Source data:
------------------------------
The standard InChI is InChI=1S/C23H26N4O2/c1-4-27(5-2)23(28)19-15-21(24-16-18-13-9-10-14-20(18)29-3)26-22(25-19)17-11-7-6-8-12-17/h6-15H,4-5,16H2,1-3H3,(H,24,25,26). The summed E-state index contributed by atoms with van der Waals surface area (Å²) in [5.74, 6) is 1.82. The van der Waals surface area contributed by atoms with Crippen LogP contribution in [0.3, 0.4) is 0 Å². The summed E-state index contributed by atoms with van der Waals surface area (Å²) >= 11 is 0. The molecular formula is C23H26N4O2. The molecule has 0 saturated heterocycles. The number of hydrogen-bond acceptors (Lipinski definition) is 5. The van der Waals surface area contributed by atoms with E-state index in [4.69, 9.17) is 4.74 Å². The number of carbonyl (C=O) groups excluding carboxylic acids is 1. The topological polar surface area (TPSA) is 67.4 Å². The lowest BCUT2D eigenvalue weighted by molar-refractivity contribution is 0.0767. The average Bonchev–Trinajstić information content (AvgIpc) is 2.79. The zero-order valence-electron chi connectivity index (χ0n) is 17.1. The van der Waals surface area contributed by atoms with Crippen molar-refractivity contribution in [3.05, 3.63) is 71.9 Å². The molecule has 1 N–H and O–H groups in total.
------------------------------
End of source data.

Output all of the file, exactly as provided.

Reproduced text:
The standard InChI is InChI=1S/C23H26N4O2/c1-4-27(5-2)23(28)19-15-21(24-16-18-13-9-10-14-20(18)29-3)26-22(25-19)17-11-7-6-8-12-17/h6-15H,4-5,16H2,1-3H3,(H,24,25,26). The summed E-state index contributed by atoms with van der Waals surface area (Å²) in [5.74, 6) is 1.82. The van der Waals surface area contributed by atoms with Crippen LogP contribution in [0.3, 0.4) is 0 Å². The summed E-state index contributed by atoms with van der Waals surface area (Å²) >= 11 is 0. The molecular formula is C23H26N4O2. The molecule has 0 saturated heterocycles. The number of hydrogen-bond acceptors (Lipinski definition) is 5. The van der Waals surface area contributed by atoms with E-state index in [4.69, 9.17) is 4.74 Å². The number of carbonyl (C=O) groups excluding carboxylic acids is 1. The topological polar surface area (TPSA) is 67.4 Å². The lowest BCUT2D eigenvalue weighted by molar-refractivity contribution is 0.0767. The average Bonchev–Trinajstić information content (AvgIpc) is 2.79. The zero-order valence-electron chi connectivity index (χ0n) is 17.1. The van der Waals surface area contributed by atoms with Crippen molar-refractivity contribution in [3.05, 3.63) is 71.9 Å². The molecule has 1 N–H and O–H groups in total.